Love history? Know your stuff with History in an Hour.
The sinking of the Titanic 100 years ago in 1912, and the subsequent deaths of over 1,500 passengers, sent shock waves around the world. Never before or since has a maritime disaster in a time of peace had such an impact.
Titanic: History in an Hour is an entertaining and well researched account of the events leading up to the sinking of this ‘unsinkable’ ship, providing an fascinating commentary on the pressures of the White Star Line, the importance of class to Titanic’s unfortunate passengers and the legacy of the disaster in Britain and America.
Titanic: History in an Hour is a gripping and accessible account.
Almost everyone on the planet knows the Titanic story, yet I found this retelling of the tale of this ill-fated vessel fantastic. I am a fan of the History in an Hour format and find it works very well with this story. The account of the moments leading up to the fatal encounter of ship and iceberg is especially spine-tingling and impressive. Part of the credit of course has to go to Mr. Jonathan Keeble, the narrator.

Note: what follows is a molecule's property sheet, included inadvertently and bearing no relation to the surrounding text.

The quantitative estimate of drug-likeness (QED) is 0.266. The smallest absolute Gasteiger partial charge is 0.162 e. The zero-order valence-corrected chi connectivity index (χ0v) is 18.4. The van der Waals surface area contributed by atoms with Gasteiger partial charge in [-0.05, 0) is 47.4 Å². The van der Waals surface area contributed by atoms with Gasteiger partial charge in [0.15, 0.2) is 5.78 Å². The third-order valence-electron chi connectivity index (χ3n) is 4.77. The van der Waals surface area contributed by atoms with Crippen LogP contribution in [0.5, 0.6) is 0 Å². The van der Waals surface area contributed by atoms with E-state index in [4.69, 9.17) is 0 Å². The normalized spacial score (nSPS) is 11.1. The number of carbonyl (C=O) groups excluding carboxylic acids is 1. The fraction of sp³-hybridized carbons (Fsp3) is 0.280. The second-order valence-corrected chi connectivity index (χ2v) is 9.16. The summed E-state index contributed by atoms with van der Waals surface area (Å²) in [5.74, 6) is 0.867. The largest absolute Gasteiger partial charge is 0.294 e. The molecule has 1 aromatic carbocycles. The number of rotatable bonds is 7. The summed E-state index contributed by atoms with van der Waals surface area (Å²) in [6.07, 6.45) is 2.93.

Always been interested in the history of the Titanic and there were some new facts I didn’t know before. Perfect length too 1.5 hours.
what about the raging out of control fire below since it set sail from Southampton? this warped many of the structure.
Informative, passionate and well put together, with thought to the thousands effected by the tragedy.
Very good read and one easily repeated whilst short listening time to spare.
This will be about the 5th 'History in an Hour' title that I've listened to and they have all been excellent. Of them all though I must say that this title is by far the best. I suppose that, because being a specific story as opposed to a collection of events, dates and names, this was always going to be a more accessible title, but that aside I have found myself completely engrossed in this story.
Without resorting to opinion or popular myth this book really does set out the known facts clearly and leads the listener through the background of the fated ship and the various events that contributed to the worst maritime disaster in the UKs history.
No small credit should go to the narrator Jonathan Keeble who is both informative and engaging, delivering the text clearly and informatively. I have found his style of delivery a big part of my enjoyment of these books and will certainly keep an eye out for other titles he has read.
I would recommend this series very highly